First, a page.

The summer warmth has arrived across the paddocks of Mugga-Mugga Cottage – what a stunning vista across Canberra!
This view has changed a lot since Miss Evelyn Curley (pictured below) stood beside her car approximately 90 years ago.
But one purpose of this historic site that hasn’t changed is for this cultural landscape to show city dwellers how a farm works. Evelyn’s sister, Miss Sylvia Curley (pictured below), was an advocate for Landcare as early as 1993, and she placed the property into public hands with the intention that visitors gain an understanding about what life was like at Mugga-Mugga Cottage before Canberra was built.
The cottage interior and built fabric are testament to the Curley family’s value of re-use and repair. A simple make-do cupboard, once a large box, lined with newspaper dated 1933, still stands in the main bedroom ready for clothes and shoes, and when a section of the cottage stone wall collapsed, second-hand bricks were used to repair it.
Just as the cottage and collection wonderfully demonstrates ways the family reused and made-do, since 2013 we have been working to repair an area of bare ground on the farm.
The images in the slideshow above, taken over 5 years, show how plants have steadily re-covered a bare area in one of the paddocks. In 2013, we installed a short section of solar-powered electric tape, and then worked with the owner of the horses to allow the small herd onto the area for short periods at a time. We timed the removal of the horses by watching for three things; they had eaten down one-third of the pasture height, they had trampled one-third, and the remaining one-third of the pasture was left standing. Spot-spraying using herbicide has been used minimally, with the intention to let preferred species to dominate over time, and it has been interesting to watch the change as the seasons have passed. The dominant type of ground cover across the once bare area continues to be mostly ‘first succession’ plants, i.e. ‘weeds’, but still those plants help to reduce the effects of erosion caused by wind and rain. The grazing planning is underpinned by the understanding that any ground cover is better than no ground cover (aside from invasive species), and the project has balanced human, financial and environmental resources towards the goal of grassland repair.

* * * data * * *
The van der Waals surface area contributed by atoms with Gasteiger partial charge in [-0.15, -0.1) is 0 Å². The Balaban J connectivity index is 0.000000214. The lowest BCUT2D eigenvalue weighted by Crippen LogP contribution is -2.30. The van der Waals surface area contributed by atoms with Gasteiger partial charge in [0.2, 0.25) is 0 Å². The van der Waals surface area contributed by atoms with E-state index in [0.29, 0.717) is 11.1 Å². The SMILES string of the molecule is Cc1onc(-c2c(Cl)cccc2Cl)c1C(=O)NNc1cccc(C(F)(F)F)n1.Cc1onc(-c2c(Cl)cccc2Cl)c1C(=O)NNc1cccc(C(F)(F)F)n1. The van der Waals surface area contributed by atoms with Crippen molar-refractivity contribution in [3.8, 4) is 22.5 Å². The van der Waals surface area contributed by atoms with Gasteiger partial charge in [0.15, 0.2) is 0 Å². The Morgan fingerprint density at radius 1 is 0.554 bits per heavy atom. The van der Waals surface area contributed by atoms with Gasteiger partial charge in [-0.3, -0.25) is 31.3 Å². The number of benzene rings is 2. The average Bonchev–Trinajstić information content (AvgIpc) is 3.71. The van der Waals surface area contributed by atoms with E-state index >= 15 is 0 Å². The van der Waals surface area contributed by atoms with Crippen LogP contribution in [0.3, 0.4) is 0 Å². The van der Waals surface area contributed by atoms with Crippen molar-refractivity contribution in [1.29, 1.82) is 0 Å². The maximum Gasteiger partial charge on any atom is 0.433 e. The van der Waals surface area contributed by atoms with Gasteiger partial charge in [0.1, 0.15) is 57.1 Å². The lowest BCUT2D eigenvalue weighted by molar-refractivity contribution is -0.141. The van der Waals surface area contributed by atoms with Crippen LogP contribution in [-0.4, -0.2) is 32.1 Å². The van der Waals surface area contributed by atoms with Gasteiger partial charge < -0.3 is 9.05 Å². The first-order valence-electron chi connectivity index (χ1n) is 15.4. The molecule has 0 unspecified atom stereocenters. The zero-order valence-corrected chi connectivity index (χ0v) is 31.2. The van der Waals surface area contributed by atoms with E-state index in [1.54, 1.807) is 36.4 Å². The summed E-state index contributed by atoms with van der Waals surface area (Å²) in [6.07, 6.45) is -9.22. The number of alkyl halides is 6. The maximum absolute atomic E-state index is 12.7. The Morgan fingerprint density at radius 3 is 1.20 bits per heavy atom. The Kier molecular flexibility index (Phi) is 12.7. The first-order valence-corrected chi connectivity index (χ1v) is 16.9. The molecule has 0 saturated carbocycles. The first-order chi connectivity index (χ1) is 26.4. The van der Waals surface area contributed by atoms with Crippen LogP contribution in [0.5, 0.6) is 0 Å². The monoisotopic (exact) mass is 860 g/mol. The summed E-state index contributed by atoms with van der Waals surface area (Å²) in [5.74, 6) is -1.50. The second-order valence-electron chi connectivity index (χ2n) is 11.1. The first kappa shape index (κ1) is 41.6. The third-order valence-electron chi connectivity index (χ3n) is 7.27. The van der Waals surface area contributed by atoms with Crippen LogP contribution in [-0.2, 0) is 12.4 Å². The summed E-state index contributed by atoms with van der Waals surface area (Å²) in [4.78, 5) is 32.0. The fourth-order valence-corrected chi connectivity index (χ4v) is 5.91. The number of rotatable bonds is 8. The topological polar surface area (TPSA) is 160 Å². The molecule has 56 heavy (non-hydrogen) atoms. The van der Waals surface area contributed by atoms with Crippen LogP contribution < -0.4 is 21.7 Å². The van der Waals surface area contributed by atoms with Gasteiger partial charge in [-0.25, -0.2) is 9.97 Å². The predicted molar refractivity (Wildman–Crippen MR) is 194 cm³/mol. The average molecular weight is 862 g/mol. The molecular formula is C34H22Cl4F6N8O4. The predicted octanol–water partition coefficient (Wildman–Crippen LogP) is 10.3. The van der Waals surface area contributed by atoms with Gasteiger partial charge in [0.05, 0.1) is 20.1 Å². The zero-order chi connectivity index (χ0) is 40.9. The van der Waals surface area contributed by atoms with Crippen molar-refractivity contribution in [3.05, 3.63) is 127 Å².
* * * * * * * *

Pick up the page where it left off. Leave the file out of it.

This kind of land management is practiced nationally and internationally with a range of methods at a number of heritage sites, including at properties managed by the National Trust in the United Kingdom. For example, Exmoor ponies like the herd picture above have been used for about 20 years to successfully encourage biodiversity on the White Cliffs of Dover in Kent.
Our work has attracted the interest of a number of experts. In the spring of 2014, farmer and author Charles Massy, and Ken Hodgkinson, Honorary Research Fellow with CSIRO Land & Water, lead a discussion about land management in the paddocks.
Did you notice the image in the slideshow above that had branches laid across the bare area for a while? That strategy was recommended by Ken Hodgkinson to create a microclimate to reduce water run-off, and to encourage the existing seed bed to germinate.
We look forward to sharing more updates about the outcomes of good land management in coming seasons!